10 Essential Tips for GMAT and GRE Prep

10 Essential Tips for GMAT and GRE Prep

Joseph Birdsey

Updated April 19, 2021 Updated April 19

A version of this article was originally published in the QS Top Grad School Guide 2016-2017, available to read here.

The GMAT and the GRE General Test remain important requirements when applying to graduate schools in the US and around the world. While the two tests have many differences, the key to success in both is having a clear plan – and sticking to it!

Follow these 10 steps to kick-start your study plan, or improve on your current GMAT or GRE prep strategy.

1. Pick a sensible date for your test

When taking the GMAT or GRE, you have a degree of flexibility as to when you take the test. Pick a date that is practical and reasonable for you. It’s wise to go for a date at the end of a break, or a period of holiday, to ensure that you will have some time to focus solely on preparing, and to revisit any areas in which your confidence is lacking.

2. Expect the unexpected

There’s no way around it: revising for the GMAT or GRE is a lengthy affair, and you’re sure to run into some unexpected difficulties along the way. This could be an external factor that you hadn’t anticipated, or a part of the test that unexpectedly requires more study time. When building a study timetable, don’t forget to be overly generous with your distribution of time to compensate for these factors.

3. Prepare your study environment

It may sound simple, but having a calm, organized space to work in is an important foundation on which to build an effective study schedule. By taking the time to plan and organize your workspace, materials, and textbooks, you’ll be saving vital study time further down the line.

4. Establish a routine

For a big undertaking like the GMAT or GRE, taking an ad hoc approach to studying just won’t cut it, so it’s vitally important to have a clear structure for your study hours. If you think that you’ll only be able to concentrate on a single section for an hour or two, then adjust your study plan accordingly by factoring in a break, or a change in your area of focus.

5. Use breaks wisely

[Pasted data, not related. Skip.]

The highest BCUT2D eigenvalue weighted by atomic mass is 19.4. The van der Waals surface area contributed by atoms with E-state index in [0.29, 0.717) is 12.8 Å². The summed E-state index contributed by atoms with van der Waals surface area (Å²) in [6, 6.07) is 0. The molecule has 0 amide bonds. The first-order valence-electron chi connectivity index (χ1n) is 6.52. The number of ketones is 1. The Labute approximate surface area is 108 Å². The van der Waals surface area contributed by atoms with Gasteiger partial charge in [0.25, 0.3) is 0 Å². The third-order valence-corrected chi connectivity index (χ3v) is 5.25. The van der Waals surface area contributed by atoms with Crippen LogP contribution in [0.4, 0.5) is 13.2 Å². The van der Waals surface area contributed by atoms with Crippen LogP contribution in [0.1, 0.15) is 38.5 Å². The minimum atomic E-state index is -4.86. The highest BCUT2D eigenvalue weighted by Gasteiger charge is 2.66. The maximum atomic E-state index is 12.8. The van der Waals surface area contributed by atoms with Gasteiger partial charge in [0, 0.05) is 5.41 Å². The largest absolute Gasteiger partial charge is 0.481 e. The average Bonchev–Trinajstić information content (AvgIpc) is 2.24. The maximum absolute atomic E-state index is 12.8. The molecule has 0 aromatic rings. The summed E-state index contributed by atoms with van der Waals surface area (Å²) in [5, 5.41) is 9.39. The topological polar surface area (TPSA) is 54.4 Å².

Research has shown that breaks and distractions are a vital part of the revision process, when they’re used correctly. Everyone has their limits when it comes to studying, so don’t be afraid to pause for a snack, or even a jog or walk around the block when you’re feeling restless. However, be wary of using breaks as an excuse to give up – instead, use them as a way of stimulating yourself to reach your next small goal. Instead of saying, “I give up on this: it’s time for a break”, it’s better to say, “I’m getting tired, but before I have a break I will achieve…”

6. Create a study diary

Nobody’s perfect, and with so much information to take in, you’re sure to forget some details along the way. That’s where a study diary can help out. By keeping a diary of the areas you’ve covered, you can easily refresh your knowledge further down the line. By making a note – however brief – of your thought processes and key facts, you’ll be making it significantly easier to recap.

7. Investigate other ways of revising

The saying, “a change is as good as a rest” is definitely one that can be applied to studying. Though rest is vital, changing up your revision format can also improve your concentration and results. Try studying as part of a group, either with friends or through a local Meetup group. Take practice tests online, and explore the large range of GMAT and GRE prep apps available. Or get creative by turning your revision into diagrams, or posting flashcards around your home.

8. Be consistent

Getting a high score on the GMAT or GRE is all about playing the long game. Cramming is simply not as effective as a well-planned and properly executed study plan, so put the hours in from the beginning, and keep at it.

9. Test yourself

There are many techniques you can use to test your knowledge, including online practice tests. If you’re keeping a study diary, remember to check it regularly, to refresh your memory. If you’re practicing for a part of the test such as quantitative reasoning, try teaching some of the algebra and data analysis involved to a friend or family member. Passing on knowledge is one of the best ways to check your knowledge and confidence.

10. Beware of complacency

Using practice tests is a tried and tested way of tracking your progress, and a handy way of highlighting any weaknesses in your strategy that you might not be aware of. However, without sounding too pessimistic, it’s important to remember that they are just practices. There are a myriad of factors that can affect your performance on test day, so keep pushing yourself, whether you’re scoring high on practice tests or not: aim high, but keep your feet firmly on the ground.

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This article was originally published in November 2016 . It was last updated in January 2020

Written by

Jo is part of QS's social media team. He also writes content for the site, and holds a BA English degree from Goldsmiths, University of London.